M-PESA launched in South AfricaFollow @MadeItInAfrica
South African mobile operator, Vodacom, and the country’s fourth largest bank, Nedbank, have announced the launch of the M-PESA money transfer service, utilising technology developed by the Vodafone Group.
According to a Vodacom press release, M-PESA is a fast, safe and easy way to transfer money from person to person and is a revolutionary way of making cellphone technology work to serve a basic need common to millions of South Africans.
Pieter Uys, Vodacom Group CEO, explains: “There are other cellphone banking products and money transfer services out there, but there quite simply is nothing like M-PESA. The beauty of this service is the ease and speed with which people can send money to each other anywhere in the country.
“As anyone can receive M-PESA without having to be an M-PESA customer or even a Vodacom subscriber, it has the power to reach all cellphone users. The combination of Nedbank’s banking expertise, our knowledge of mobile communications, and Vodafone’s technology and experience of providing M-PESA in other markets has allowed us to bring this world-class service to South Africa. M-PESA caters for all South Africans and is specifically designed to include those who do not have access to bank accounts,” he adds.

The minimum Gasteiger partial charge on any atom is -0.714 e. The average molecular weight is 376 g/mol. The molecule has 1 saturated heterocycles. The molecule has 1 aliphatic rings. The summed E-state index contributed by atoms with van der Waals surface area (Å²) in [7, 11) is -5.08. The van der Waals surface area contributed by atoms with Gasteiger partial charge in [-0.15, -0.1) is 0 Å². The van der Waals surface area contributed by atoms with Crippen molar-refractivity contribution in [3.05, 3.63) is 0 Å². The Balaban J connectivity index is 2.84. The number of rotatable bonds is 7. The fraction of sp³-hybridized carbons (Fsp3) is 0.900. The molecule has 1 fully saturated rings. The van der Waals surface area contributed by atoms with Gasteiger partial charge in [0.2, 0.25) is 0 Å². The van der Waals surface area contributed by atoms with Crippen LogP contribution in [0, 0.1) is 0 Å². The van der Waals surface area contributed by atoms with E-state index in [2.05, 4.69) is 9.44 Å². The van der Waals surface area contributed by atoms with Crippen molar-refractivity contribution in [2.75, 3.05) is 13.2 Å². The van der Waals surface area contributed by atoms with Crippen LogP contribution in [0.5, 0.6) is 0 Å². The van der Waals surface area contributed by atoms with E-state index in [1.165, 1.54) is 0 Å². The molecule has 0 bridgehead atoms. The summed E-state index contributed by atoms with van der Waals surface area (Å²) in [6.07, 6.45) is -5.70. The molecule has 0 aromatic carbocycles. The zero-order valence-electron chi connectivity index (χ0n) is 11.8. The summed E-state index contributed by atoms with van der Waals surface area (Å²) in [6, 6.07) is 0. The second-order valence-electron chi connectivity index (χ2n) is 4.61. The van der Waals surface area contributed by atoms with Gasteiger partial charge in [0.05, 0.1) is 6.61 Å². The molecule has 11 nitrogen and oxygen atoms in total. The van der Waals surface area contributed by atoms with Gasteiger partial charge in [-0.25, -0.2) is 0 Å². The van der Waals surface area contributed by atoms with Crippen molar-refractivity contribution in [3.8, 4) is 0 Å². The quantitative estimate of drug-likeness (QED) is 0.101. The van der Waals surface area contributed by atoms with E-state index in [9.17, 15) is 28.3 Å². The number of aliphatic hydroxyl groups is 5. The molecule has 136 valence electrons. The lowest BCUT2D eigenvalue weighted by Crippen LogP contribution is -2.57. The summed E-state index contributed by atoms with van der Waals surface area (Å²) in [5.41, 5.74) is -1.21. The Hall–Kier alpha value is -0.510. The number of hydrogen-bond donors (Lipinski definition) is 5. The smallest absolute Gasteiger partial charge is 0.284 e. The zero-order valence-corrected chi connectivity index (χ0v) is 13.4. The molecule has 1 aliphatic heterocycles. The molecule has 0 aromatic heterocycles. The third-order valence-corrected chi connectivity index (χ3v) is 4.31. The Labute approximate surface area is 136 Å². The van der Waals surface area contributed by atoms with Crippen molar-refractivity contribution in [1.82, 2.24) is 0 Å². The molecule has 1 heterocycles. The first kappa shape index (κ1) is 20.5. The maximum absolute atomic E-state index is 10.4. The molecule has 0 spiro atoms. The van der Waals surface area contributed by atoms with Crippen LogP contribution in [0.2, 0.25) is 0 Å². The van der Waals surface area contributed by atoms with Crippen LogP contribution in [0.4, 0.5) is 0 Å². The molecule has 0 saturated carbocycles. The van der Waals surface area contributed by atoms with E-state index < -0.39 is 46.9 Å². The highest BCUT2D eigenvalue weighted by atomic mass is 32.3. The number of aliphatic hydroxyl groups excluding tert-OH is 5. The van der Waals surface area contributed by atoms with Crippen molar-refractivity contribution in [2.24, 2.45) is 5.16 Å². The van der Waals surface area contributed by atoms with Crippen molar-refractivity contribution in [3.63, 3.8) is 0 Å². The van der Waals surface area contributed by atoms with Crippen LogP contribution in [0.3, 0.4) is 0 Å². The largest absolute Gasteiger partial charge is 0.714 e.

Mike Brown, Nedbank Group chief executive, agrees: “In South Africa, cellphone penetration is extremely high, and yet it is estimated that more than 13 million economically active South Africans do not have a bank account. By providing basic financial services accessible to all, M-PESA is well positioned to drive economic activity. We also believe that it will contribute significantly towards easing many of the burdens currently faced by the unbanked in South Africa, thus bringing marginalised individuals into the economic mainstream.”
Cenk Serdar, director of mobile payments, Vodafone Group adds: “Mobile technology has already improved the lives of millions by providing access to communications. The successful roll-out of M-PESA in countries such as Kenya and Tanzania has shown that our technology can meet the demand for easily accessible secure payment services, particularly for those who were previously excluded from the existing systems.”